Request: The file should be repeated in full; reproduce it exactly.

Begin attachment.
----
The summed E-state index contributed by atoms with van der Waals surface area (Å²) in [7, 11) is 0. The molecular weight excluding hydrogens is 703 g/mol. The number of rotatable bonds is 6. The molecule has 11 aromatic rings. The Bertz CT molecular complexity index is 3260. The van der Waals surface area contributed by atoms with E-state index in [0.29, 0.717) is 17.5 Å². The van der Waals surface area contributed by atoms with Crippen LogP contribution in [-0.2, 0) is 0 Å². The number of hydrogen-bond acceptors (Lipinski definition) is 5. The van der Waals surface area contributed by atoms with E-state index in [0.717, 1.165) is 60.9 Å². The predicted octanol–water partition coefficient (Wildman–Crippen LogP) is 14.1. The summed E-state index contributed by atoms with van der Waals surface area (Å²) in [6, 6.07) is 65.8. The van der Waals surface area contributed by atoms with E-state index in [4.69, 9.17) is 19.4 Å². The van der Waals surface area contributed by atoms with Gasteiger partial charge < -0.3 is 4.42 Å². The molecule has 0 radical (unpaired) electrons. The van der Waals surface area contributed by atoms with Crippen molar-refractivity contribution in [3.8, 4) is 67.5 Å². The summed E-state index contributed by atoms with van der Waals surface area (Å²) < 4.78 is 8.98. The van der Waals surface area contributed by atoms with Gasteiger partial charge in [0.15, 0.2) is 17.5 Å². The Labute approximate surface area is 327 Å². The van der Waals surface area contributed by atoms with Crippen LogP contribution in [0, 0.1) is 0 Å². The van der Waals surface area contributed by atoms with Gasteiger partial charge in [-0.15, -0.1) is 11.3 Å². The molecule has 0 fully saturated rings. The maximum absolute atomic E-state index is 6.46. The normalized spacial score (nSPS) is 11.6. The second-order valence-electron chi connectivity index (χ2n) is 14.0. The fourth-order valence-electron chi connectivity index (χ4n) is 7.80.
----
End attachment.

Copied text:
The summed E-state index contributed by atoms with van der Waals surface area (Å²) in [7, 11) is 0. The molecular weight excluding hydrogens is 703 g/mol. The number of rotatable bonds is 6. The molecule has 11 aromatic rings. The Bertz CT molecular complexity index is 3260. The van der Waals surface area contributed by atoms with E-state index in [0.29, 0.717) is 17.5 Å². The van der Waals surface area contributed by atoms with Crippen LogP contribution in [-0.2, 0) is 0 Å². The number of hydrogen-bond acceptors (Lipinski definition) is 5. The van der Waals surface area contributed by atoms with E-state index in [0.717, 1.165) is 60.9 Å². The predicted octanol–water partition coefficient (Wildman–Crippen LogP) is 14.1. The summed E-state index contributed by atoms with van der Waals surface area (Å²) in [6, 6.07) is 65.8. The van der Waals surface area contributed by atoms with E-state index in [4.69, 9.17) is 19.4 Å². The van der Waals surface area contributed by atoms with Gasteiger partial charge < -0.3 is 4.42 Å². The molecule has 0 radical (unpaired) electrons. The van der Waals surface area contributed by atoms with Crippen molar-refractivity contribution in [3.8, 4) is 67.5 Å². The summed E-state index contributed by atoms with van der Waals surface area (Å²) < 4.78 is 8.98. The van der Waals surface area contributed by atoms with Gasteiger partial charge in [0.15, 0.2) is 17.5 Å². The Labute approximate surface area is 327 Å². The van der Waals surface area contributed by atoms with Crippen LogP contribution in [0, 0.1) is 0 Å². The van der Waals surface area contributed by atoms with Gasteiger partial charge in [-0.15, -0.1) is 11.3 Å². The molecule has 0 fully saturated rings. The maximum absolute atomic E-state index is 6.46. The normalized spacial score (nSPS) is 11.6. The second-order valence-electron chi connectivity index (χ2n) is 14.0. The fourth-order valence-electron chi connectivity index (χ4n) is 7.80.